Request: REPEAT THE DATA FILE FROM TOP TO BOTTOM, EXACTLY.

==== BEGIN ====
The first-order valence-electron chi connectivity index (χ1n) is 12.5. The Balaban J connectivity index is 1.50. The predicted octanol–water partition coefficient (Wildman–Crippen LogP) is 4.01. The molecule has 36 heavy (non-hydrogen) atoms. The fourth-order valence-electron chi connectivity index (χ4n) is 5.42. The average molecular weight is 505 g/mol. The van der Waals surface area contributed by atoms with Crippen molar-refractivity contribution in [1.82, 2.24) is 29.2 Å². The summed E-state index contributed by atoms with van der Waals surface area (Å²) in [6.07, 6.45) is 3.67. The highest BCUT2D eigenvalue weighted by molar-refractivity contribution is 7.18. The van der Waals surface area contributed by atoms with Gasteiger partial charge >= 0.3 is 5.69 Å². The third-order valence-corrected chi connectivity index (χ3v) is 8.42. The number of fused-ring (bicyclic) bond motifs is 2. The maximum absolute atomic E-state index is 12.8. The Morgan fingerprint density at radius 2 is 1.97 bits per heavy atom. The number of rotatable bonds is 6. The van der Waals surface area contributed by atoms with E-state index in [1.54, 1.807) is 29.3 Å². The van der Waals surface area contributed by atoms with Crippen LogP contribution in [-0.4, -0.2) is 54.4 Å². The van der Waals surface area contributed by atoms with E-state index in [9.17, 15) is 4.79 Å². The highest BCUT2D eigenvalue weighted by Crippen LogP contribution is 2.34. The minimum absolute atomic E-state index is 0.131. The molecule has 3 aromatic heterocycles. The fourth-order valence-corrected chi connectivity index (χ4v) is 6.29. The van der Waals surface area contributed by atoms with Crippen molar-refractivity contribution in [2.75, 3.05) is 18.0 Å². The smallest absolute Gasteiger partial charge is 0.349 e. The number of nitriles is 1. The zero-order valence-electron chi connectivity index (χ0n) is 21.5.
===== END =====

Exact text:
The first-order valence-electron chi connectivity index (χ1n) is 12.5. The Balaban J connectivity index is 1.50. The predicted octanol–water partition coefficient (Wildman–Crippen LogP) is 4.01. The molecule has 36 heavy (non-hydrogen) atoms. The fourth-order valence-electron chi connectivity index (χ4n) is 5.42. The average molecular weight is 505 g/mol. The van der Waals surface area contributed by atoms with Crippen molar-refractivity contribution in [1.82, 2.24) is 29.2 Å². The summed E-state index contributed by atoms with van der Waals surface area (Å²) in [6.07, 6.45) is 3.67. The highest BCUT2D eigenvalue weighted by molar-refractivity contribution is 7.18. The van der Waals surface area contributed by atoms with Gasteiger partial charge >= 0.3 is 5.69 Å². The third-order valence-corrected chi connectivity index (χ3v) is 8.42. The number of fused-ring (bicyclic) bond motifs is 2. The maximum absolute atomic E-state index is 12.8. The Morgan fingerprint density at radius 2 is 1.97 bits per heavy atom. The number of rotatable bonds is 6. The van der Waals surface area contributed by atoms with E-state index in [1.54, 1.807) is 29.3 Å². The van der Waals surface area contributed by atoms with Crippen LogP contribution in [-0.4, -0.2) is 54.4 Å². The van der Waals surface area contributed by atoms with E-state index in [9.17, 15) is 4.79 Å². The highest BCUT2D eigenvalue weighted by Crippen LogP contribution is 2.34. The minimum absolute atomic E-state index is 0.131. The molecule has 3 aromatic heterocycles. The fourth-order valence-corrected chi connectivity index (χ4v) is 6.29. The van der Waals surface area contributed by atoms with Crippen molar-refractivity contribution in [2.75, 3.05) is 18.0 Å². The smallest absolute Gasteiger partial charge is 0.349 e. The number of nitriles is 1. The zero-order valence-electron chi connectivity index (χ0n) is 21.5.